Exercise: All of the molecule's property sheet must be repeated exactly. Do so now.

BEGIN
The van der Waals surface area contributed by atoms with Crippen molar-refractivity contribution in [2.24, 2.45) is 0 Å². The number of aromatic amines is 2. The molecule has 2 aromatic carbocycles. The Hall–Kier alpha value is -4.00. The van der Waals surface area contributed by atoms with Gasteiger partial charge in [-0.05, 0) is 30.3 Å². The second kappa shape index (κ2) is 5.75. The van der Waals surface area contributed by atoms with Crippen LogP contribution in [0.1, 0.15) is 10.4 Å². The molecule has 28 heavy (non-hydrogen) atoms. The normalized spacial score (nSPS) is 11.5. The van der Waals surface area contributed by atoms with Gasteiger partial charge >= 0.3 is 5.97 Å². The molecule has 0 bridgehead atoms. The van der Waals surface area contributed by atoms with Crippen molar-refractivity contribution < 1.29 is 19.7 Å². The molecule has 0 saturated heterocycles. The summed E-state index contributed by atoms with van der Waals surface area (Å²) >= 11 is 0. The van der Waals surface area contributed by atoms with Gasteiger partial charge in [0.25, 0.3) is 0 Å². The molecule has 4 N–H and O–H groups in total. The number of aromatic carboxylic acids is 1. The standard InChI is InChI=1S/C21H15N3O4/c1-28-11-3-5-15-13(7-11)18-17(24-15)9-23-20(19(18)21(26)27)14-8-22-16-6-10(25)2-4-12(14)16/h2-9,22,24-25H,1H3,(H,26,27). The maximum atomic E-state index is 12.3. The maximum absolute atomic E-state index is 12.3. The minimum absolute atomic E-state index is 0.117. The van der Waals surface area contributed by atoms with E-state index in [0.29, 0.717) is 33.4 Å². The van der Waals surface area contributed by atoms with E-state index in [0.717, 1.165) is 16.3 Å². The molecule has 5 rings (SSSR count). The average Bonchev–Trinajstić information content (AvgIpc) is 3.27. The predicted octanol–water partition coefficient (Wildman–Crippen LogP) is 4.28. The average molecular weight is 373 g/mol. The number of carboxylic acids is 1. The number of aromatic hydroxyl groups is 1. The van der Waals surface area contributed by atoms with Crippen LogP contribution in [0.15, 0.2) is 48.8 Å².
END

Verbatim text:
The van der Waals surface area contributed by atoms with Crippen molar-refractivity contribution in [2.24, 2.45) is 0 Å². The number of aromatic amines is 2. The molecule has 2 aromatic carbocycles. The Hall–Kier alpha value is -4.00. The van der Waals surface area contributed by atoms with Gasteiger partial charge in [-0.05, 0) is 30.3 Å². The second kappa shape index (κ2) is 5.75. The van der Waals surface area contributed by atoms with Crippen LogP contribution in [0.1, 0.15) is 10.4 Å². The molecule has 28 heavy (non-hydrogen) atoms. The normalized spacial score (nSPS) is 11.5. The van der Waals surface area contributed by atoms with Gasteiger partial charge >= 0.3 is 5.97 Å². The molecule has 0 bridgehead atoms. The van der Waals surface area contributed by atoms with Crippen molar-refractivity contribution < 1.29 is 19.7 Å². The molecule has 0 saturated heterocycles. The summed E-state index contributed by atoms with van der Waals surface area (Å²) >= 11 is 0. The van der Waals surface area contributed by atoms with Gasteiger partial charge in [0.25, 0.3) is 0 Å². The molecule has 4 N–H and O–H groups in total. The number of aromatic carboxylic acids is 1. The standard InChI is InChI=1S/C21H15N3O4/c1-28-11-3-5-15-13(7-11)18-17(24-15)9-23-20(19(18)21(26)27)14-8-22-16-6-10(25)2-4-12(14)16/h2-9,22,24-25H,1H3,(H,26,27). The maximum atomic E-state index is 12.3. The maximum absolute atomic E-state index is 12.3. The minimum absolute atomic E-state index is 0.117. The van der Waals surface area contributed by atoms with E-state index in [0.29, 0.717) is 33.4 Å². The van der Waals surface area contributed by atoms with E-state index in [0.717, 1.165) is 16.3 Å². The molecule has 5 rings (SSSR count). The average Bonchev–Trinajstić information content (AvgIpc) is 3.27. The predicted octanol–water partition coefficient (Wildman–Crippen LogP) is 4.28. The average molecular weight is 373 g/mol. The number of carboxylic acids is 1. The number of aromatic hydroxyl groups is 1. The van der Waals surface area contributed by atoms with Crippen LogP contribution in [0.15, 0.2) is 48.8 Å².